Wednesday, March 27, 2024

10:30 AM – 12:00 PM

Scaling Up: Tall Timber Trends and Pain Points

Oregon Ballroom 204 | Overflow: A105–106
Track 1
1.5 AIA LU/HSW (and 0.15 ICC credits)


Andreia Teixeira
Associate Principal
SHoP Architects
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1510 Webster: The Competitive Advantage Obtained With a Beamless Mass Ply Panel System

This presentation is an update to last year’s presentation at the 2023 Mass Timber Conference, which occurred prior to construction. This update focuses on the gains in productivity actually realized in the construction of the project and the validation of mass timber as a more cost-effective and faster way to build compared to concrete.

Andrew Ball
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Tall Timber: Minimizing Cost and Maximizing Efficiency

Mass timber offers projects the rare promise of quality, speed, and cost effectiveness. To ensure success in tall timber projects, we must maintain its inherent beauty and sustainability while upholding the highest fire and life safety standards. Balancing these quality requirements with the imperative for low costs and rapid execution poses a significant challenge. To overcome this challenge, collaboration between designers, suppliers, and builders is crucial. Together we must examine the industry at a large scale, redefine project delivery, and drive innovation.

This presentation will explore how integrated delivery methods and technology can serve as invaluable tools for early system optimization, streamlining the design and coordination process, and generating simple yet detailed construction plans. By leveraging these tools, teams can prioritize the quality of the mass timber, with the assurance of minimal cost and maximal efficiency, regardless of the project’s height.

Eric Guenther
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The Hive: A 10-Storey Timber Braced Frame With Seismic Dampers

The Hive is a 10-Storey timber office building in Vancouver, British Columbia. The structural lateral system is comprised of timber braced frames around the perimeter and four internal CLT shearwalls. Both the shearwalls and the braces frames are coupled with tectonus seismic dampers, in order to dissipate energy during a seismic event. The project design was completed using non-linear time history analysis, and a robust peer review process.

The building is currently regarded as one of the — if not the most — seismically-advanced timber structures in the world. The pioneering approach of a central pin rocking shearwall concept (not post-tensioned), coupled with self-centering tectonus dampers at each end, allows the building to be self-centering with no damage to the compression toe; a strong alternative to post-tensioned rocking shearwalls.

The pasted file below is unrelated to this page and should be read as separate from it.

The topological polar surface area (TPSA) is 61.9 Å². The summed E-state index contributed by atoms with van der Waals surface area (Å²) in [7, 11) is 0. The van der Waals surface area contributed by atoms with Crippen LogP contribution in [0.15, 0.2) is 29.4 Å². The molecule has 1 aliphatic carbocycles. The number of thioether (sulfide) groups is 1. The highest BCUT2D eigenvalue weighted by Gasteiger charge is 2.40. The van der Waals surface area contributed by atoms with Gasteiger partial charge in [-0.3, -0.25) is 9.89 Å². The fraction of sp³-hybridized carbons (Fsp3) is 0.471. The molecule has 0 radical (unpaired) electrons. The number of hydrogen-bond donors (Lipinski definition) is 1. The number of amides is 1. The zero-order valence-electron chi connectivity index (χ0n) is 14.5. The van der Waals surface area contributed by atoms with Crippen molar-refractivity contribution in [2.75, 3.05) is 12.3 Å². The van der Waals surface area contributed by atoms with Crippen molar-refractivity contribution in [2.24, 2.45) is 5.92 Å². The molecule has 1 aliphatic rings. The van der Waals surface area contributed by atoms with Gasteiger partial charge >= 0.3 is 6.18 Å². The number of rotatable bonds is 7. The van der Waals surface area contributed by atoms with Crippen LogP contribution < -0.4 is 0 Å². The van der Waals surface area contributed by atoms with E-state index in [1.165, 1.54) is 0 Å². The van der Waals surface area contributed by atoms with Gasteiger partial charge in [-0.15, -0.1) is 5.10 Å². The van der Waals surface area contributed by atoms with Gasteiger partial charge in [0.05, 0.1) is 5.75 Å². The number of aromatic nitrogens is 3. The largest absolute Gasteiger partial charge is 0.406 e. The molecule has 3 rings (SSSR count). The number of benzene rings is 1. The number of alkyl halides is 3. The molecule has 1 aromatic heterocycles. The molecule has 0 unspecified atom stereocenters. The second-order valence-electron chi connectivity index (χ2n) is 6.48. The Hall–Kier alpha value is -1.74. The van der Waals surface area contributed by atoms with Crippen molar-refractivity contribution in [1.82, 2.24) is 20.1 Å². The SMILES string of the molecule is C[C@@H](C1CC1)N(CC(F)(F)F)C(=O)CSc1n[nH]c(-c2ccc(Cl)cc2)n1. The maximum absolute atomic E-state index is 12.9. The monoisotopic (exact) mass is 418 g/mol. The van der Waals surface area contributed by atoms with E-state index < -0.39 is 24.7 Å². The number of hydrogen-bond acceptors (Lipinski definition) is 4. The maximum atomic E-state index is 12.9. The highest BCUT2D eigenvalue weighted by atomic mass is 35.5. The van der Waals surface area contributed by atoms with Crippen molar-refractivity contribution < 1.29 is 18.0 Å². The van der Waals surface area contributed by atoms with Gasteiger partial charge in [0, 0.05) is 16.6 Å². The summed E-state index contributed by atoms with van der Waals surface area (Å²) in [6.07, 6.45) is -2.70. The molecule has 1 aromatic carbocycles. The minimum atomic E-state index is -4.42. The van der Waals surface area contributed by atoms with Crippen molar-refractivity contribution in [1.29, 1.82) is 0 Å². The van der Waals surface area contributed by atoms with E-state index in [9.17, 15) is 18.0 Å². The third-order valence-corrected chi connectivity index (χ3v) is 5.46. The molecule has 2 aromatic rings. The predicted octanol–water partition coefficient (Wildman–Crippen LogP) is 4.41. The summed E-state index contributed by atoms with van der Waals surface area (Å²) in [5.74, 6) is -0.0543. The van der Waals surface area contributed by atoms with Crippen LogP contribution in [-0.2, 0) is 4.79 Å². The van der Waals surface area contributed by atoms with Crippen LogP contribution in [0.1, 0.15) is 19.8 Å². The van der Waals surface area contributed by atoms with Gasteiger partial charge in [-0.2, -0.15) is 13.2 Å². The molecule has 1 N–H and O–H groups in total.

The project is currently in construction with the concrete podium targeting completion in December 2023. Pictures of the superstructure will be available at the time of the conference.

The presentation will focus on the design and rationale of the seismic system, the structural testing of gravity connections for drift comparability, and the many lessons learned. Construction and fabrication highlights will also be shared, with a focus on tolerances.

Robert Jackson
Fast + Epp
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A Tall Order: Scheme Design Efficiency for Tall Wood Towers

Mass timber construction necessitates a critical shift in the focus of designers during the project delivery process. To fully leverage the advantages of mass timber construction, a more comprehensive approach is essential from the early design stages, setting it apart from other construction methods. Often, the specialized expertise required is not integrated into the core consultant team engaged when the project begins, which can lead to challenges in the later design stages. Considerations such as lateral system choices, material tolerances for steel and concrete, and even relationships between workers’ unions must all be addressed during the schematic design phase of a tall timber project.

In this presentation, structural engineers Ornagh Higgins (P.Eng., M.Eng.) and Meike Engel (E.I.T.) will examine and discuss three tall mass timber projects: a tower heading into construction, a recently completed 12-story tower, and an 18-story project currently in design. The discussion will revolve around key early design decisions that impact design efficiencies, detailing, construction schedules, and erection processes. Attendees will gain insights into the advantages of integrating the design assist scope early on in addressing mass timber towers, common concerns related to constructability, and the significance of understanding the supply chain and competitive tendering.

Ornagh Higgins
Project Engineer
ASPECT Structural Engineers
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Meike Engel
Project Engineer, B.Eng., E.I.T.
Aspect Structural Engineers
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